Welcome to the second edition of Proskauer’s IPO Study, our analysis of market practice for U.S.-listed initial public offerings.
We examined 119 U.S.-listed IPOs with a minimum deal size of $50 million in 2014, representing about half of the overall market for deals meeting those criteria. Our study covered a range of industries and included foreign private issuers and master limited partnerships, but excluded certain uncommon deal structures. (See page 5 for a description of our methodology.)
This edition expands on last year’s in several important ways. Collectively, these enhancements widen our perspective and, in the process, deepen our analysis.
- We have two years of data, enabling us to identify trends and make year-over-year comparisons.
- We’ve added energy & power to the industries covered (i.e., health care; technology, media & telecom; consumer/retail; financial services; and industrials).
- We’ve added an appendix focusing on foreign private issuers, as 2014 experienced a meaningful return of IPO issuers from Europe and Asia.
The study draws from the proprietary IPO database that we created for the first edition and have subsequently expanded and enhanced. We believe the database is a valuable resource for companies considering an IPO as well as for IPO market participants and their advisors.
It was a good year for the IPO market
The IPO market was buoyant in 2014. The 275 total U.S. IPOs raised aggregate proceeds of $85.3 billion — numbers not seen since before the Great Recession. Sixteen IPOs raised at least $1 billion (including the longawaited debut of Alibaba), the most in any year since 2001.
Investors gave IPOs a big boost by buying them in the aftermarket. IPOs’ average total return during the year was 21 percent, exceeding their 15 percent 10-year average and nearly doubling the Standard & Poor’s 500 Index’s 11.4 percent return.
In a possible harbinger of things to come, non-U.S. companies returned to U.S. exchanges for their IPOs. This reversed a long trend of non-U.S. companies generally avoiding U.S. listing because of perceived regulatory constraints.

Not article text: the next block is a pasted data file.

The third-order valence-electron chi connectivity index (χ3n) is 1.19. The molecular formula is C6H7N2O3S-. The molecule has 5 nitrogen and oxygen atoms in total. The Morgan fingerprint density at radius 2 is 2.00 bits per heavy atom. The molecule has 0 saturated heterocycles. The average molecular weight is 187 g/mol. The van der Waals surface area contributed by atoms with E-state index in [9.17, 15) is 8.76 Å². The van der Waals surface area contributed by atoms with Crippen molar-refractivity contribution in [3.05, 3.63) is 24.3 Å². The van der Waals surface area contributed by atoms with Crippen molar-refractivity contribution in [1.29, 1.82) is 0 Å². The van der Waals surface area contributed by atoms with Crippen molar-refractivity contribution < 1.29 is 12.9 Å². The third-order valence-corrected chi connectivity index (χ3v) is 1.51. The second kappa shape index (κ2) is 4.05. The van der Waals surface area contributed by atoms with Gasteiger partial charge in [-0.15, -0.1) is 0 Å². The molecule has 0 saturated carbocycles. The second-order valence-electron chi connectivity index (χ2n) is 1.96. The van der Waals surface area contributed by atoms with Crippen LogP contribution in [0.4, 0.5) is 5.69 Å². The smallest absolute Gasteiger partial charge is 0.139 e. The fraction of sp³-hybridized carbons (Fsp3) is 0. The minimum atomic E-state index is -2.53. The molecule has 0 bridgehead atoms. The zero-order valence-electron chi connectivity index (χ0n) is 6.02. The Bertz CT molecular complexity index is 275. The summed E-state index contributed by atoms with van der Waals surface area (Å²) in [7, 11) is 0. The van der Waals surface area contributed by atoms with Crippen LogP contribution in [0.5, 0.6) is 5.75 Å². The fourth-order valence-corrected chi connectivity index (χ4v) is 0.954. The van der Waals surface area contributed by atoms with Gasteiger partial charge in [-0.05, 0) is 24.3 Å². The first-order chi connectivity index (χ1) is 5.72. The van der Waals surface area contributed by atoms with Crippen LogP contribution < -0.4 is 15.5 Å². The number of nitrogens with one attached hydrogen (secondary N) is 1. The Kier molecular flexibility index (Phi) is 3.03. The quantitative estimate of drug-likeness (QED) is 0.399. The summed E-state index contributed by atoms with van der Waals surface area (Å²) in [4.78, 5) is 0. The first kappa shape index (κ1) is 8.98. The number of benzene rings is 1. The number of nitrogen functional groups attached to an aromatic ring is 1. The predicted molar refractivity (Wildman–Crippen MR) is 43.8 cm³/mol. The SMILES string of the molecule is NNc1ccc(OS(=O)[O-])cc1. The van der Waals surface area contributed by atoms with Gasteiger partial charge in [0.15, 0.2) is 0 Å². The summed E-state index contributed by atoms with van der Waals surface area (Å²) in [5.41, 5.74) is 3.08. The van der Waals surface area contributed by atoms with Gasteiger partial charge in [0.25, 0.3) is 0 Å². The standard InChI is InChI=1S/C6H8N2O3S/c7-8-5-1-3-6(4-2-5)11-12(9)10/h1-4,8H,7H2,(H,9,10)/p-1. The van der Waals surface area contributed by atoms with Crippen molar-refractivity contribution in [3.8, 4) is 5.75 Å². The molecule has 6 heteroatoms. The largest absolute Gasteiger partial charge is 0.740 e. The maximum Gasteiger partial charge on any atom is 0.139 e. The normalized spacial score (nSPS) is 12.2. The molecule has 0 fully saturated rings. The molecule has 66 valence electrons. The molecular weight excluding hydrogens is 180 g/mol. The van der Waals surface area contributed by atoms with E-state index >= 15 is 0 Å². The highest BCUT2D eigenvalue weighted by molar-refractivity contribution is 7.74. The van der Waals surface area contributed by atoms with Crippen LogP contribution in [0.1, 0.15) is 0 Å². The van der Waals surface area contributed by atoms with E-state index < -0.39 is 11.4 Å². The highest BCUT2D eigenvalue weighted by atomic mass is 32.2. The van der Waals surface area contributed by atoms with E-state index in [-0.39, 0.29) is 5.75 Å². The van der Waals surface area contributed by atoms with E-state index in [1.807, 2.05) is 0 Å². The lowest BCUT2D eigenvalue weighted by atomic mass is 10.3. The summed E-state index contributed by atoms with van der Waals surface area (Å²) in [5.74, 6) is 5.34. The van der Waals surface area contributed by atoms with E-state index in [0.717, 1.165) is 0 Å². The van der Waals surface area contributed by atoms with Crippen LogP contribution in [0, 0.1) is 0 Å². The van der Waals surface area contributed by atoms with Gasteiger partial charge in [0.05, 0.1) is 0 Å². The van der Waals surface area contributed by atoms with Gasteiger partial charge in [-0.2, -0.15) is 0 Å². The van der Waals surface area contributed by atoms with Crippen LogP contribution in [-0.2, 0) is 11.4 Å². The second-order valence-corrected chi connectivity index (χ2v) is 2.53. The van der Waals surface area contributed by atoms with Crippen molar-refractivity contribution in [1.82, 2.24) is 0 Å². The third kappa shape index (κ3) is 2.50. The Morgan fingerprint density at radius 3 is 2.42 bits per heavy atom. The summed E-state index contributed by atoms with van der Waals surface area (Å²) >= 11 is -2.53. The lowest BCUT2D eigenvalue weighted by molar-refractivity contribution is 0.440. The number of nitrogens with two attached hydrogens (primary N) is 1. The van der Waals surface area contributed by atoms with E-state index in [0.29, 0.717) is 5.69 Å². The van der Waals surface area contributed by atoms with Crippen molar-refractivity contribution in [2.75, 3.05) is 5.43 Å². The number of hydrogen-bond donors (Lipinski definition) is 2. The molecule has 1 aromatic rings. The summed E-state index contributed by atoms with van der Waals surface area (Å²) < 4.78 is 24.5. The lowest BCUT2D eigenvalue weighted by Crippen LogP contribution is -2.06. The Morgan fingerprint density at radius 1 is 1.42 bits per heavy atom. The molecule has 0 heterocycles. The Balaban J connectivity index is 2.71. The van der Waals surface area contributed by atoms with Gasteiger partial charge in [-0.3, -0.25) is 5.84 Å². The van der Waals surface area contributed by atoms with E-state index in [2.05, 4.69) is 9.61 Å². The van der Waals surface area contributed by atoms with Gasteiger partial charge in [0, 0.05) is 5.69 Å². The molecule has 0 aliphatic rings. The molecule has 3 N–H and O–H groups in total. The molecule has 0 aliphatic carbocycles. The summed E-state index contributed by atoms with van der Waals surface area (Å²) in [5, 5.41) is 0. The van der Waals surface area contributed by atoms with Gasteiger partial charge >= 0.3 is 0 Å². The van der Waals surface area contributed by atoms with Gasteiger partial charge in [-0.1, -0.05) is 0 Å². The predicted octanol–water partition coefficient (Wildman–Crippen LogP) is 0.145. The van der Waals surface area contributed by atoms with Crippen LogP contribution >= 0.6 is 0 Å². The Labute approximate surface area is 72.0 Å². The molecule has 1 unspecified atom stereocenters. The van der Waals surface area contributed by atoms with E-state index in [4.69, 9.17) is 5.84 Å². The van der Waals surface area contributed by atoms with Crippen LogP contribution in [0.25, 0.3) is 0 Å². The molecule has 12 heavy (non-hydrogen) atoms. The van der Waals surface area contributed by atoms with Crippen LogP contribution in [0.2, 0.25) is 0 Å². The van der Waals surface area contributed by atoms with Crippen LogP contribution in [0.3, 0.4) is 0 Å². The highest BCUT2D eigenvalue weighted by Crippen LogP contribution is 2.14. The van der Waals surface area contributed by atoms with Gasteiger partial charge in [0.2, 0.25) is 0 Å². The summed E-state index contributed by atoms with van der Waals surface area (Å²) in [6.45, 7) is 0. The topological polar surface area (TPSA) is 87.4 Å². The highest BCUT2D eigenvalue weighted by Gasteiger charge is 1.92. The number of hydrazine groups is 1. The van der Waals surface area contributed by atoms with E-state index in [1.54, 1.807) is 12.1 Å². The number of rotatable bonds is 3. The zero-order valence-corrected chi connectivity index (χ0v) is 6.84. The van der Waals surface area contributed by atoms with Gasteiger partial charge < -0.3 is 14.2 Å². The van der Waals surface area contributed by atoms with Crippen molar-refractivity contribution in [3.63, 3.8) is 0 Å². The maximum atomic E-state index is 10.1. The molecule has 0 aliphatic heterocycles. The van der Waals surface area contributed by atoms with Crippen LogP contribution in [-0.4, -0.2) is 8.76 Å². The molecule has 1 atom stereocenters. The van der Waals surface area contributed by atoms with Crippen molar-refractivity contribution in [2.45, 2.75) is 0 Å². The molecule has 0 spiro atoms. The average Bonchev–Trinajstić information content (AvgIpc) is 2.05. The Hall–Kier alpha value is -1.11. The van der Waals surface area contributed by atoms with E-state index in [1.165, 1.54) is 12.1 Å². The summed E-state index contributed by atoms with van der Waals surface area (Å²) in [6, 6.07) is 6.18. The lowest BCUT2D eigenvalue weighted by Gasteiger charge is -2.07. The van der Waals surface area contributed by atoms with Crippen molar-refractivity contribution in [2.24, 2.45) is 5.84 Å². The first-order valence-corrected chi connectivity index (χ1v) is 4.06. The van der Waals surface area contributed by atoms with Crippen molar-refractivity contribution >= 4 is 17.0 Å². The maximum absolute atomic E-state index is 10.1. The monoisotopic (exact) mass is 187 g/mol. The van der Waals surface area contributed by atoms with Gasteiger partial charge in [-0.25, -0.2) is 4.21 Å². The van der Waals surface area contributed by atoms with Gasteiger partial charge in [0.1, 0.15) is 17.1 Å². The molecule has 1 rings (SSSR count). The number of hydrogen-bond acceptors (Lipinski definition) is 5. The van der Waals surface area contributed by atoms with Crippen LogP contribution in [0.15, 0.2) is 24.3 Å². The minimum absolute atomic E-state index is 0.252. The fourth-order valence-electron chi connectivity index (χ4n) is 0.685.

The study yielded a number of noteworthy observations about trends and practices among the IPOs in our database in 2014:
A tale of two halves. In a reflection of investors’ shifting risk appetite during the year, IPOs struggled to price in the range in the second half of the year vs. the first half. In our study, 45 percent of second-half deals priced below the range, compared to 25 percent of first-half deals. Second-half deals also generally underperformed first-half deals in the aftermarket.
Appetite for both megadeals and smaller, growth stories. Led by Alibaba, the market was able to absorb large IPOs from several sectors, including financial services (notably Citizens Financial and Ally Financial). The market also saw significant deal count of IPOs raising under $100 million, led by growth-story IPOs in biotech/biopharm within the health care sector.
Earnings not necessarily required. Ten percent of IPOs were for pre-revenue companies, all of which were in health care. Fifty-five percent reported negative net income in their most recent audited fiscal year, primarily in health care and technology, media & telecom. While a majority of companies in each category priced below the range, pre-revenue issuers had significantly better aftermarket performance than those in the study with negative net income.
SEC process was more efficient. The average number of first round SEC comments in 2014 was 38, down from 42 in 2013, and the average time period between first submission/filing and pricing was 124 days in 2014, down from 135 in 2013.
Bigger deals meant higher average expenses. Average total IPO expenses (excluding underwriting fees) rose eight percent from 2013 to 2014. This was mainly due to the number of large, complex IPOs, which were considerably more expensive to execute than smaller IPOs. Although total legal, accounting and printing fees were significantly higher for larger IPOs, they were lower when measured as a percentage of the IPO base deal.
Better performance when insiders bought. Insiders (most frequently at health care issuers) bought shares in 24 percent of IPOs, of which about half priced below the range. Their instincts were good, as aftermarket performance for deals with insiders buying was much better than for those without insiders buying. The opposite was true when management sold shares in IPOs with a secondary component. Nearly 60 percent of such deals priced above the range, but aftermarket performance was meaningfully lower than when management didn’t sell.
See full PDF below.